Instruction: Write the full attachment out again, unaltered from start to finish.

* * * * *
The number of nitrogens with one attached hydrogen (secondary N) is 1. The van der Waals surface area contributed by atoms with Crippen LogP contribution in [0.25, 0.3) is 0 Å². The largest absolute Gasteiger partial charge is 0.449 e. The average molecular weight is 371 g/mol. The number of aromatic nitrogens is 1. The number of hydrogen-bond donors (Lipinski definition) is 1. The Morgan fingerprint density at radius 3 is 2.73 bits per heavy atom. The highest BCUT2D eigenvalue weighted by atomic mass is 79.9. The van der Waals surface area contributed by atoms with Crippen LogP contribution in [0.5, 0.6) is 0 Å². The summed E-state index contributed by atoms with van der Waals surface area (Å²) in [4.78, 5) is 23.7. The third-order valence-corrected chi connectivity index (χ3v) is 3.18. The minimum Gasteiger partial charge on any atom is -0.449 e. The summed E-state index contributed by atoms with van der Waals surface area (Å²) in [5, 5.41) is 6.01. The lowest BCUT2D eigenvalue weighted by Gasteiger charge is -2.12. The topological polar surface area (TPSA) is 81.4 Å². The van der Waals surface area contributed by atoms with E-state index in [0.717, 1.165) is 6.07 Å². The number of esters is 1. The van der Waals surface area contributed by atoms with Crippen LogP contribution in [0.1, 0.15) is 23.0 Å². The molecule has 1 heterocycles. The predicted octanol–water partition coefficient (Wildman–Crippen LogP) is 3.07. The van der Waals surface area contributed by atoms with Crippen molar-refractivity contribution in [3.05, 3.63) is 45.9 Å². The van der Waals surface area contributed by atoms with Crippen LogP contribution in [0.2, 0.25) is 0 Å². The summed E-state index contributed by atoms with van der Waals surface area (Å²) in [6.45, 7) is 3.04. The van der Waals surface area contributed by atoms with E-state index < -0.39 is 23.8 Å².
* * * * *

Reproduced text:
The number of nitrogens with one attached hydrogen (secondary N) is 1. The van der Waals surface area contributed by atoms with Crippen LogP contribution in [0.25, 0.3) is 0 Å². The largest absolute Gasteiger partial charge is 0.449 e. The average molecular weight is 371 g/mol. The number of aromatic nitrogens is 1. The number of hydrogen-bond donors (Lipinski definition) is 1. The Morgan fingerprint density at radius 3 is 2.73 bits per heavy atom. The highest BCUT2D eigenvalue weighted by atomic mass is 79.9. The van der Waals surface area contributed by atoms with Crippen LogP contribution in [0.5, 0.6) is 0 Å². The summed E-state index contributed by atoms with van der Waals surface area (Å²) in [4.78, 5) is 23.7. The third-order valence-corrected chi connectivity index (χ3v) is 3.18. The minimum Gasteiger partial charge on any atom is -0.449 e. The summed E-state index contributed by atoms with van der Waals surface area (Å²) in [5, 5.41) is 6.01. The lowest BCUT2D eigenvalue weighted by Gasteiger charge is -2.12. The topological polar surface area (TPSA) is 81.4 Å². The van der Waals surface area contributed by atoms with E-state index in [0.717, 1.165) is 6.07 Å². The number of esters is 1. The van der Waals surface area contributed by atoms with Crippen LogP contribution in [0.1, 0.15) is 23.0 Å². The molecule has 1 heterocycles. The predicted octanol–water partition coefficient (Wildman–Crippen LogP) is 3.07. The van der Waals surface area contributed by atoms with Crippen molar-refractivity contribution in [3.05, 3.63) is 45.9 Å². The van der Waals surface area contributed by atoms with Crippen LogP contribution in [0.2, 0.25) is 0 Å². The summed E-state index contributed by atoms with van der Waals surface area (Å²) in [6.45, 7) is 3.04. The van der Waals surface area contributed by atoms with E-state index < -0.39 is 23.8 Å².